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Wednesday, 24 November 1971
Page: 3564


Mr GRASSBY (Riverina) - I second the motion. I think the honourable member for Wills (Mr Bryant) has done a service to the Parliament in raising this matter at this time. There is an urgency about it that transcends any matters of party political advantage or disadvantage. The urgency is that we have reached a stage where the House of Representatives is now the second chamber of the Australian Parliament. It is very much a secondary chamber. This has come about because the Senate has taken the initiative to inaugurate a committee system which is getting down to the real work of administrative government and to giving the Parliament its proper role in the legislative and administrative sense of the nation. I draw attention to the fact that at the present time it is possible in the Senate to probe deeply and pertinently into every department of State. I venture to say that you, Mr Speaker, would agree - and I think all members of the Parliament who have thought about this would agree - that the debate on the Estimates in the House of Representatives is not a debate on the Estimates at all. In fact if there is any reference made to the Estimates it is almost by accident.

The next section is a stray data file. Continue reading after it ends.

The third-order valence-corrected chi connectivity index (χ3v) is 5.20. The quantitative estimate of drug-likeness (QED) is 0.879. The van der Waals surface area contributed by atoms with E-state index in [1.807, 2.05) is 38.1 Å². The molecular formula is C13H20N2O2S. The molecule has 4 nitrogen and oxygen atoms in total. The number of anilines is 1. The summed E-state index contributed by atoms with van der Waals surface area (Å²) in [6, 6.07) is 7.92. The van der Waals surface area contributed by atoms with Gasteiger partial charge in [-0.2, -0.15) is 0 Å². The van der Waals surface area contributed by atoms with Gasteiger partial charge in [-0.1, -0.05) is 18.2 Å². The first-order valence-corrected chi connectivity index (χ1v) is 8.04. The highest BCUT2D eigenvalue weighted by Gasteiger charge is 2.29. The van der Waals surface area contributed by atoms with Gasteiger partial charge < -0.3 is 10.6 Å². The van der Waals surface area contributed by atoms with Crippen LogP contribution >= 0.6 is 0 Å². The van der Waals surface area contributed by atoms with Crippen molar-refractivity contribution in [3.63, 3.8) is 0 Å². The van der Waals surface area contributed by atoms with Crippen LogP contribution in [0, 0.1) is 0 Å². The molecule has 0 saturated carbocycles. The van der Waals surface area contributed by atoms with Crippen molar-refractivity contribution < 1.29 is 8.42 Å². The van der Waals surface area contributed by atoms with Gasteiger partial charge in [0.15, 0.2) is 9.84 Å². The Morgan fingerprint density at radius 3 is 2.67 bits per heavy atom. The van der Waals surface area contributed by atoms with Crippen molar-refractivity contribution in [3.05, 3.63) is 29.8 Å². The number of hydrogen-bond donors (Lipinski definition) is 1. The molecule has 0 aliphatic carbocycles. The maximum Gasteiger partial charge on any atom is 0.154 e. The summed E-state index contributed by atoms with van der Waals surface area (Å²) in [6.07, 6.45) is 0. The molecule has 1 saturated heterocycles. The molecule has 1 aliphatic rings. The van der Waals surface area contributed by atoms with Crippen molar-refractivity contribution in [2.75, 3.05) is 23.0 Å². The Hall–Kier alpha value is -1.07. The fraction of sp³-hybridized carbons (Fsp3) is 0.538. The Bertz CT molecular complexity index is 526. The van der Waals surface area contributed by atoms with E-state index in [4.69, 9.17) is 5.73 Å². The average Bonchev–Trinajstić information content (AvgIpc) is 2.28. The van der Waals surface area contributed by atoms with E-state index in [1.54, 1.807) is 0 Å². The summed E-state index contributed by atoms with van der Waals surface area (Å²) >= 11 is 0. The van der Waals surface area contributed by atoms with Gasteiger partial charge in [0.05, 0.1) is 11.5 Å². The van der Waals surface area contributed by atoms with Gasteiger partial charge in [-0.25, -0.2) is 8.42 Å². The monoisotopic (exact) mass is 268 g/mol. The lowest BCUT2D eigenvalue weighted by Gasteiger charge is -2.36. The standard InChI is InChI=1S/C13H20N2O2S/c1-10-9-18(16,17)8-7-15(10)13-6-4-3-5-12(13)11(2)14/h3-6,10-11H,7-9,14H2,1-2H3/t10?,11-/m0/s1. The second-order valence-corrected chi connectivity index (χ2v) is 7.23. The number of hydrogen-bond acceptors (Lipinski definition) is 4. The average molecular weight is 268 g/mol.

This state of affairs is bringing the Parliament of the nation into some contempt for this reason, that year after year we marshal here a phalanx of the most senior public servants and the permanent administrators of the nation: They sit here hour after hour while we in fact take the opportunities which are given to us in the debate on the Estimates to debate everything but the Estimates themselves. I plead guilty to doing this because I take these opportunities which are afforded under the forms of the House to bring before the Parliament matters which I feel are urgent on behalf of the people I represent and the nation as a whole. I make no apology for doing this. I do not castigate any honourable member for following the example set over the years.